In 1814, Shadov founded the Berlin School of Sculpture and became its first head, and two years later he headed the National Academy of Arts. In the interval between these two significant events, the sculptor experienced a bitter loss his first wife died. But the 49-year-old artist steadfastly survived this test and in 1817 he married a second time to Caroline Henrietta Rosenstil, who bore him four more children.
In 1839, the 75-year-old sculptor submitted a letter of resignation from the position of director of the academy due to serious health problems, but was unexpectedly refused. The Prussian king preferred to leave the authoritative master at the head of the institution, at least formally, and entrusted a deputy with most of his duties.
Shortly before his death, the artist managed to write his memoirs, but his life path was rapidly approaching the end. On January 27, 1850, Johann Gottfried Schadov passed away, surrounded by his family, in a luxurious Berlin mansion. His body was interred in the Dorotheenstadt cemetery, and a few years later a monument by Heinrich Kaehler was erected on the grave.
The most famous works of Johann Gottfried Shadov
The genius sculptor has created many magnificent masterpieces of art during his long life. And yet, the most famous works of Johann Gottfried Shadov are:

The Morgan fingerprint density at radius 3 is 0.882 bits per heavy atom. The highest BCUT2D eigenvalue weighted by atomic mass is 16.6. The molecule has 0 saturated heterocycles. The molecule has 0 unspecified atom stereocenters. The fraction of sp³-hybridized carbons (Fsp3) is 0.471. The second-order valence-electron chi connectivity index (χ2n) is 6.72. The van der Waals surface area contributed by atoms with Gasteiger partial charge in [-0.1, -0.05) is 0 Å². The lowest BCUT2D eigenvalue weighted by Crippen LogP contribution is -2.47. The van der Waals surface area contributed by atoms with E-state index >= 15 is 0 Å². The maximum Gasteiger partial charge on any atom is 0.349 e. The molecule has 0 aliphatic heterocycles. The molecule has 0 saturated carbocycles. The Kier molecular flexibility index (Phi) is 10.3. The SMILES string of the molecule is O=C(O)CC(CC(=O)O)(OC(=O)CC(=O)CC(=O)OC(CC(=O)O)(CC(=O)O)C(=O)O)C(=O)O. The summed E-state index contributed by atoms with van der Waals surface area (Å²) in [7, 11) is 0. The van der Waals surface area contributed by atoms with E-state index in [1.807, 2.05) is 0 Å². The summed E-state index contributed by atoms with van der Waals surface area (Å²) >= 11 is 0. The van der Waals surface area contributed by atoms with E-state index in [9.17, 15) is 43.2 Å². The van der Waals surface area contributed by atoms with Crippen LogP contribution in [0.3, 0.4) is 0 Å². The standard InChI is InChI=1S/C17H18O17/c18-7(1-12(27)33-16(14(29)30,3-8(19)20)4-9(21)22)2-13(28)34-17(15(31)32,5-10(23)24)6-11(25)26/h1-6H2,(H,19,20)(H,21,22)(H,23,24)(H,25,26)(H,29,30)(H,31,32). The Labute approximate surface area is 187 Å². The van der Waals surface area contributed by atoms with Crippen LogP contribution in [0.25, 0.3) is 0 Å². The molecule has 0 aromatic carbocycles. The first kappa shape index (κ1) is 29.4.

- The tombstone of the tomb of Alexander Mark (1789) is a wonderful composition that adorns the burial place of the illegitimate son of the Prussian king who died in early childhood. This work should be done by the teacher of the sculptor Tassar, but he died and the responsible order was entrusted to Shadov.
- The Quadriga of the Brandenburg Gate in Berlin (1793) is a world famous sculptural composition depicting a two-wheeled chariot drawn by four horses. And the quadriga is ruled by the winged goddess of victory in antique clothes with a wreath on her head.
- Princesses (1795) a sculptural composition depicting two girls of royal blood Louise and Frederica. Despite the fact that this work initially did not like Frederick Wilhelm III, later it was recognized as one of the best masterpieces of German classicism.
- Monument to Martin Luther (1821) the first sculptural monument in the history of Germany depicting a man of ignoble birth. The great reformer of the church appears before the audience in simple monastic clothes with an open Bible in his hands.
Johann Gottfried Schadov is rightfully considered the greatest German sculptor of the Classicist era. He gave humanity many wonderful works of art, which are still admired by millions of people around the world.